BOOK REVIEW: Me and Mr Darcy by Alexandra Potter

“[Mr Darcy]’s not actually real – you are” – Emily Albright to Spike

I took a trip back to Sydney and, in Elizabeth’s secondhand Bookstore in Newtown, found an $8.80 secondhand paperback copy of the 2007 romance-fiction style Me and Mr Darcy by Alexandra Potter. Of course, I bought it. Unfortunately, having now read it, I think Ms Potter does herself a disservice with this novel. ISBN: 978-0345502544

There’s chick lit, and then there’s chick lit with an Austen theme, and I have higher standards for the latter than the former. She can certainly write, and it’s not stilted sentences or awkward descriptions that bothered me, but it was the storyline in this chicklit beach read that had me screaming “too much, too much!” (even though I kept racing through the pages). The storyline is simple, at first glance. Emily Albright is a 20-something New York bookstore manager whose friend, Stella, wants to take her to some Mexican glaring-lights-and-drinks singles resort. She quickly grabs a flyer and, conveniently, this die-hard Jane Austen fan books herself onto an Austen tour in the UK. She meets Spike, a journalist writing about Mr Darcy, and meets the real Mr Darcy herself.

This is where we trip up. Ms Potter tries to put absolutely every possible Austen fanfiction spinoff technique into this book, with this frantic energy that feels as though she thinks she’ll never be able to write about Jane Austen ever again. We have a parallel modern-day Pride and Prejudice storyline taking place between Spike and Emily (and painfully over-explained as similar events happen), we have a tour of Jane Austen’s life, we have a time-travelling-style Mr Darcy appearing in several instances, we have Emily potentially fitting into gaps in the Pride and Prejudice plot and we also have Ms Steine who (spoiler alert) is basically Jane Austen – fitting her portrait, as well as having a name anagram. It’s a complete free-for-all.  We even have the ‘It is a truth universally acknowledged’ introductory line.

This back-and-forth confused plot situation really bothered me – choosing one or two of these elements would have been fine in the novel – but add to it some irritatingly contrived situations, and you have the makings of a small nightmare. Everything is so ridiculously perfect, for instance Rose (another tour member) becoming an investor so that Emily can own the bookshop and even the “makeover” scene at the famed TopShop.

What also irritated me was the entire concept of Spike’s assignment. We get to read the ‘story’ he comes back with at the end of the trip – a poorly composed piece considering he spent almost a week on the tour and interviewed all the members thoroughly – and it’s unclear why the paper, said to be one of the UKs most established, would ever want a non-story of this nature that borders on self-indulgent. Painful.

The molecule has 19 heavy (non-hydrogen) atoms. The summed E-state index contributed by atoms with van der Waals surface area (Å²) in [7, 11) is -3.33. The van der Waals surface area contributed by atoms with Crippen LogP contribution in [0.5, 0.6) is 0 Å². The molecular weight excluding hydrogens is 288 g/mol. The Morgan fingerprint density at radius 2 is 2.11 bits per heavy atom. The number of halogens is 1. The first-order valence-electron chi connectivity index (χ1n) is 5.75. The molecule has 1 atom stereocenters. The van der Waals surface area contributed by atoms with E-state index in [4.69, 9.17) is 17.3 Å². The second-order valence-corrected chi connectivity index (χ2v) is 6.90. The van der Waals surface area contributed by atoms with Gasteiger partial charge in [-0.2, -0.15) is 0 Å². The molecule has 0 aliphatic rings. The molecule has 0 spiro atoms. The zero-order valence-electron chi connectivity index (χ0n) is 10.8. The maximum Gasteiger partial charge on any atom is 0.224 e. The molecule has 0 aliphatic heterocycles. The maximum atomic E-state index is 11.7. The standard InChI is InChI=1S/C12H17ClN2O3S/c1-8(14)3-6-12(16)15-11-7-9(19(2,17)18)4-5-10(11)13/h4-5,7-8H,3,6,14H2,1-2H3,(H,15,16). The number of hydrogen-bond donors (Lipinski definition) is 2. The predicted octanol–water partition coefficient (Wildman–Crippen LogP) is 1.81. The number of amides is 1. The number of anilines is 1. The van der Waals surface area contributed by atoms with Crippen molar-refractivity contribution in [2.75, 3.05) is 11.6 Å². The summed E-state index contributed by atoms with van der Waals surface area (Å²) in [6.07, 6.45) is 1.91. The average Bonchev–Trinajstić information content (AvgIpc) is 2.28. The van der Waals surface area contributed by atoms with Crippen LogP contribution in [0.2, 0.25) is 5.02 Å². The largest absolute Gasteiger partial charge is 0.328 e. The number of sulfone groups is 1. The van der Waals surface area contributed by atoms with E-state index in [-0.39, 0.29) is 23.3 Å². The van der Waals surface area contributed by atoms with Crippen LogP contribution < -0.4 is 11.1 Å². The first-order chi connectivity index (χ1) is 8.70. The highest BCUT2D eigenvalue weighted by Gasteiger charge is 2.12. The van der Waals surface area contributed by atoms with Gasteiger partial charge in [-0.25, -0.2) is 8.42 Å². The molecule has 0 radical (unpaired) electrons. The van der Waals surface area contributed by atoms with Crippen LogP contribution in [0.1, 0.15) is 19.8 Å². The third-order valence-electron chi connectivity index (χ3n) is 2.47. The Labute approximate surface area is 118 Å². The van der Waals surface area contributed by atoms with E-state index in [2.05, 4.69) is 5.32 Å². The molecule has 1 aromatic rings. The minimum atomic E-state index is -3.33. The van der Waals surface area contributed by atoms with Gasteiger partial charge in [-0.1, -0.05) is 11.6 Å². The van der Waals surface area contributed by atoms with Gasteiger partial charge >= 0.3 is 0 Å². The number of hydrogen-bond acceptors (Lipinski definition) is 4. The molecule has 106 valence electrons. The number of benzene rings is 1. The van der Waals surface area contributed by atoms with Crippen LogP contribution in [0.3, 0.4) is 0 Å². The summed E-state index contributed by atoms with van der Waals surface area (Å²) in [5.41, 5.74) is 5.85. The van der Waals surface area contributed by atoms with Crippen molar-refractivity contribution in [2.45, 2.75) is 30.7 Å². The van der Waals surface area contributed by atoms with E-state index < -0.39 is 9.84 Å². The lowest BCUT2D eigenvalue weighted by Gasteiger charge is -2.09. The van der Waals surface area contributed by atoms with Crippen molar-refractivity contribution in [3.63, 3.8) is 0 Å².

I did enjoy some of the culture clashes between the old-fashioned Mr Darcy and Emily Albright. I also very much enjoyed the chapter where Emily, Maeve, Spike and a few others head to the local pub – it had a really natural, nice feel about it. Unfortunately, these scenes were few and far between. Emily really grates with her hopelessness on occasion – randomly falling asleep in a field, tuning out, not knowing what black pudding is etc.

In saying all that, I still read it the whole way through, and if it had just been romantic chicklit fiction without the Jane Austen backdrop I doubt I’d find it as objectionable as I do at the moment. There were some irritating pointing-out-of-the-obvious parallels, which were really unnecessary – particularly as the book is clearly aimed towards those who are Pride and Prejudice and Austen fans. It was nice to read some Austen passages, and learn some of the historical details about Bath and the surrounds, but this continual pointing out was unnecessary. Similarly, there is one page where the words ‘First Impressions’, ‘Pride’ and ‘Prejudice’ come up a number of times.

It was also sad not to get much about the other Pride and Prejudice characters. Of course, I should have already expected this given the title of the book, but it would have been nice to have gained a bit more about them.

Yorkshire-born Alexandra Potter, interestingly enough, seems to gather some fairly positive reviews internet-wide. In fact this one won the Best New Fiction award at the Jane Austen Regency World Awards.

Apparently there’s a sequel to this, called Me and Mr Darcy Again in the Jane Austen Made Me Do It anthology – but it obviously didn’t stick out to me as I don’t remember it particularly, I’ll have to go back and have a look when I’m in Sydney with the collection.

Have you read it? Did you like it?

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One response to “BOOK REVIEW: Me and Mr Darcy by Alexandra Potter

  1. Pingback: BOOK REVIEW: The Man Who Loved Jane Austen by Sally Smith O’Rourke | The Bennet Sisters

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